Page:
The best thing we can do for Syria, the Middle East, and the world is to de-escalate this conflict, and involve as many of the players as we can in that de-escalation.

RCW: The United States has several military bases across the Mideast, and thousands of troops stationed in the region. U.S. agencies also engage in counterterrorism efforts with host countries there, and sponsor troop and police training programs in countries like Jordan and Bahrain, just to name a couple. Would you, if elected president, close these bases and end these programs?

JILL STEIN: Yes. The project of U.S. military and economic domination of the Middle East has been a disaster, and we need to send a clear signal that our foreign policy is shifting to one based on diplomacy, international law, and human rights. Bahrain is one of many examples of U.S. support for repressive regimes in the Middle East.

RCW: The United States agreed this week to provide the government of Israel with $38 billion in military aid over the course of ten years -- what is your position on this, and as president would you honor this agreement or work to overturn it?

JILL STEIN: We would put our allies on notice that we will not continue to provide funding or weapons to countries that are flagrantly and systematically violating international law and human rights. This applies not only to Israel, but also to Saudi Arabia, Egypt, Bahrain, and others.

The United States government has encouraged the worst tendencies of the Israeli government as it pursues policies of occupation, apartheid, assassination, illegal settlements, demolitions, blockades, building of nuclear bombs, indefinite detention, collective punishment, and defiance of international law. Instead of allying with the courageous proponents of peace and human rights within Palestine and Israel, our government has rewarded consistent abusers of human rights.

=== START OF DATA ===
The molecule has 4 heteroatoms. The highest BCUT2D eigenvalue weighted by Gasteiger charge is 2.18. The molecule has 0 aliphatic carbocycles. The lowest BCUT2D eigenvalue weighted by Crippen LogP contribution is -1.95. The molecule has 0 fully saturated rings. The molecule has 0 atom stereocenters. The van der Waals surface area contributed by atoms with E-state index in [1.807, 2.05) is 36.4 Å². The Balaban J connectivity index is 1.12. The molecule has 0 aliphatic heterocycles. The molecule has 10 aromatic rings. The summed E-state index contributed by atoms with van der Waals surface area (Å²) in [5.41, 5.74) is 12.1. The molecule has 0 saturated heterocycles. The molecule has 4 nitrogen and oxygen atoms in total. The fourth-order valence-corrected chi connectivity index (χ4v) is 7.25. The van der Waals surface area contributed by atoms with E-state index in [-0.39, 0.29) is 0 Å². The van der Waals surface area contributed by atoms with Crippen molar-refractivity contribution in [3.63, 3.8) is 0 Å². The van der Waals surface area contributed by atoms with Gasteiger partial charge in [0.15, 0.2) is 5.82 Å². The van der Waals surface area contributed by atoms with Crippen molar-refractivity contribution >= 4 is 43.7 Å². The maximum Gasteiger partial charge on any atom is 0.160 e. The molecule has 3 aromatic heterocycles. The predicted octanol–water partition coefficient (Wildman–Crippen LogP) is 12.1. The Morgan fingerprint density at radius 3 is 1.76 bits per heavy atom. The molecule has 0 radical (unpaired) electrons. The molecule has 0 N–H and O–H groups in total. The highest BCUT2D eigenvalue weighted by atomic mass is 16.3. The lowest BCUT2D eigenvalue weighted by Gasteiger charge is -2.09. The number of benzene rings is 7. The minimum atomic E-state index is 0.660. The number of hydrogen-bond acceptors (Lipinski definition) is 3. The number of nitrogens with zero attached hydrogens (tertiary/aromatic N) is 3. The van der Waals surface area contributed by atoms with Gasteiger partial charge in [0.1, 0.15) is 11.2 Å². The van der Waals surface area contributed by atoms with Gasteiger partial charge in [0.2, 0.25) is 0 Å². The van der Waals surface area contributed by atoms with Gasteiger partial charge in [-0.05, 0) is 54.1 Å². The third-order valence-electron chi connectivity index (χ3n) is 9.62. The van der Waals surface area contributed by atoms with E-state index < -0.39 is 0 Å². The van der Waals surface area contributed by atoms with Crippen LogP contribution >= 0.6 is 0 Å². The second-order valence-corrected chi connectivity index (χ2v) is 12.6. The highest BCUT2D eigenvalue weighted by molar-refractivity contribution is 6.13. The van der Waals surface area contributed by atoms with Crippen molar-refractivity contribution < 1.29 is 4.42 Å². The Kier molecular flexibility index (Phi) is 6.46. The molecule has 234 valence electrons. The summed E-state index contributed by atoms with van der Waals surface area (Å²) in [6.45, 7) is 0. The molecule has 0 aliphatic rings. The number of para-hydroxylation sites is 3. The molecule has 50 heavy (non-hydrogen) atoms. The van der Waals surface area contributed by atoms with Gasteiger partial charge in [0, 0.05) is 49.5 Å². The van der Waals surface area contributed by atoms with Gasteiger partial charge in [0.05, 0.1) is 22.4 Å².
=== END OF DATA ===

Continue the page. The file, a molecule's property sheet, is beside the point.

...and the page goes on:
RCW: How would you handle enforcement of the Iran nuclear agreement? Would you seek better ties with the Iranian government, or work to further isolate the government in Tehran?

We support the Iran nuclear agreement as a step toward nuclear disarmament. We would  seek better ties with the Iranian government, and take advantage of the moderate Rouhani administration’s openness to greater diplomatic engagement. By engaging the Rouhani administration, we seek to reduce the influence of Iran’s right-wing hardliners, and improve the prospects for human rights in Iran. We have no desire to “obliterate” Iran (as called for by Secretary Clinton), nor would we engage in belligerent rhetoric toward Iran, as Mr. Trump has done.

[Editor’s note: RCW followed up with the Stein campaign on Secretary Clinton’s 2008 remarks regarding a hypothetical Iranian nuclear attack on Israel, but the campaign declined to comment further.]

RCW: The civil war in Syria has displaced millions. How would the Stein administration handle the Syrian refugee crisis?

JILL STEIN: We would stop creating more Syrian refugees by ending the airstrikes and working intensively to establish and maintain a cease-fire. We would send humanitarian aid to Syria, and welcome Syrian families fleeing the civil war as refugees. This is the ethical and moral thing to do, and would signal a paradigm shift in our engagement with the Arab world.